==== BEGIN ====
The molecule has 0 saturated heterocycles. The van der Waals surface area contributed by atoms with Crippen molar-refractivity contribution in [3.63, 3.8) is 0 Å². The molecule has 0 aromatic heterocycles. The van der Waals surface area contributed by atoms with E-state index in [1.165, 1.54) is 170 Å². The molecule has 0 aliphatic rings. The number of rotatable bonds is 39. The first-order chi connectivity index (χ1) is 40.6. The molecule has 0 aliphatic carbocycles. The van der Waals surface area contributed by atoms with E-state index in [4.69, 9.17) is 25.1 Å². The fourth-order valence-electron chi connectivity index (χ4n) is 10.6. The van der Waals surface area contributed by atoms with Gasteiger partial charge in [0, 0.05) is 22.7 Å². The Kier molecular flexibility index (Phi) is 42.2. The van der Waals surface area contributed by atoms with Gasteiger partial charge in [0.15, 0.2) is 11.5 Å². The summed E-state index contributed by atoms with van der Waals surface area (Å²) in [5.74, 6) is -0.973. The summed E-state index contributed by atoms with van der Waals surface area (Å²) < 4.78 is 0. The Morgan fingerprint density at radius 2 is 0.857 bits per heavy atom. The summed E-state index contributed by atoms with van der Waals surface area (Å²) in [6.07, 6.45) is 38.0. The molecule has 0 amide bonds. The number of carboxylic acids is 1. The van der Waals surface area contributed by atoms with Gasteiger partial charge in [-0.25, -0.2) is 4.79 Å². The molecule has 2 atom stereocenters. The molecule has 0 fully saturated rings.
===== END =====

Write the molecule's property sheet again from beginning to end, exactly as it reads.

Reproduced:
The molecule has 0 saturated heterocycles. The van der Waals surface area contributed by atoms with Crippen molar-refractivity contribution in [3.63, 3.8) is 0 Å². The molecule has 0 aromatic heterocycles. The van der Waals surface area contributed by atoms with E-state index in [1.165, 1.54) is 170 Å². The molecule has 0 aliphatic rings. The number of rotatable bonds is 39. The first-order chi connectivity index (χ1) is 40.6. The molecule has 0 aliphatic carbocycles. The van der Waals surface area contributed by atoms with E-state index in [4.69, 9.17) is 25.1 Å². The fourth-order valence-electron chi connectivity index (χ4n) is 10.6. The van der Waals surface area contributed by atoms with Gasteiger partial charge in [0, 0.05) is 22.7 Å². The Kier molecular flexibility index (Phi) is 42.2. The van der Waals surface area contributed by atoms with Gasteiger partial charge in [0.15, 0.2) is 11.5 Å². The summed E-state index contributed by atoms with van der Waals surface area (Å²) in [5.74, 6) is -0.973. The summed E-state index contributed by atoms with van der Waals surface area (Å²) < 4.78 is 0. The Morgan fingerprint density at radius 2 is 0.857 bits per heavy atom. The summed E-state index contributed by atoms with van der Waals surface area (Å²) in [6.07, 6.45) is 38.0. The molecule has 0 amide bonds. The number of carboxylic acids is 1. The van der Waals surface area contributed by atoms with Gasteiger partial charge in [-0.25, -0.2) is 4.79 Å². The molecule has 2 atom stereocenters. The molecule has 0 fully saturated rings.